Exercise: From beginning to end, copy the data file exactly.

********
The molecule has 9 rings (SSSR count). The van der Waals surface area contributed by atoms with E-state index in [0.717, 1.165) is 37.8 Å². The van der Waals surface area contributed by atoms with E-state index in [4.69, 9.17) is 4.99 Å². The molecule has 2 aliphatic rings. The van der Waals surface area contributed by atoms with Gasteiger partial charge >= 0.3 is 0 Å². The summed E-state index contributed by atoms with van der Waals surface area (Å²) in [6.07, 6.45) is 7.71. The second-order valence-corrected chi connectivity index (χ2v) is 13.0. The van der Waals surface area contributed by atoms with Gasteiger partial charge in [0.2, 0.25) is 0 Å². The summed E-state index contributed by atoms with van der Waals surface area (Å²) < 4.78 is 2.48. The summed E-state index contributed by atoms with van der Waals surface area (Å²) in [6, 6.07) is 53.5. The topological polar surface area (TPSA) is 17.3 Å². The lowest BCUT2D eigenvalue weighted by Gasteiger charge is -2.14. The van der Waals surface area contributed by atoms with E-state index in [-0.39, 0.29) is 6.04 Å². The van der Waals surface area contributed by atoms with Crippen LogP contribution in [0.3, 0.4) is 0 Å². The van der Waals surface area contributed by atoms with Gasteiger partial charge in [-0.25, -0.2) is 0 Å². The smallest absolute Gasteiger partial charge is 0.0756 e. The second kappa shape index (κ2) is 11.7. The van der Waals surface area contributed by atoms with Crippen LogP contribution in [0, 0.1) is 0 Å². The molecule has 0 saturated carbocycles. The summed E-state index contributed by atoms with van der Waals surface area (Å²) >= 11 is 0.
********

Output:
The molecule has 9 rings (SSSR count). The van der Waals surface area contributed by atoms with E-state index in [0.717, 1.165) is 37.8 Å². The van der Waals surface area contributed by atoms with E-state index in [4.69, 9.17) is 4.99 Å². The molecule has 2 aliphatic rings. The van der Waals surface area contributed by atoms with Gasteiger partial charge >= 0.3 is 0 Å². The summed E-state index contributed by atoms with van der Waals surface area (Å²) in [6.07, 6.45) is 7.71. The second-order valence-corrected chi connectivity index (χ2v) is 13.0. The van der Waals surface area contributed by atoms with Gasteiger partial charge in [0.2, 0.25) is 0 Å². The summed E-state index contributed by atoms with van der Waals surface area (Å²) < 4.78 is 2.48. The summed E-state index contributed by atoms with van der Waals surface area (Å²) in [6, 6.07) is 53.5. The topological polar surface area (TPSA) is 17.3 Å². The lowest BCUT2D eigenvalue weighted by Gasteiger charge is -2.14. The van der Waals surface area contributed by atoms with E-state index in [-0.39, 0.29) is 6.04 Å². The van der Waals surface area contributed by atoms with Crippen LogP contribution in [0.3, 0.4) is 0 Å². The van der Waals surface area contributed by atoms with Gasteiger partial charge in [-0.25, -0.2) is 0 Å². The smallest absolute Gasteiger partial charge is 0.0756 e. The second kappa shape index (κ2) is 11.7. The van der Waals surface area contributed by atoms with Crippen LogP contribution in [0, 0.1) is 0 Å². The molecule has 0 saturated carbocycles. The summed E-state index contributed by atoms with van der Waals surface area (Å²) >= 11 is 0.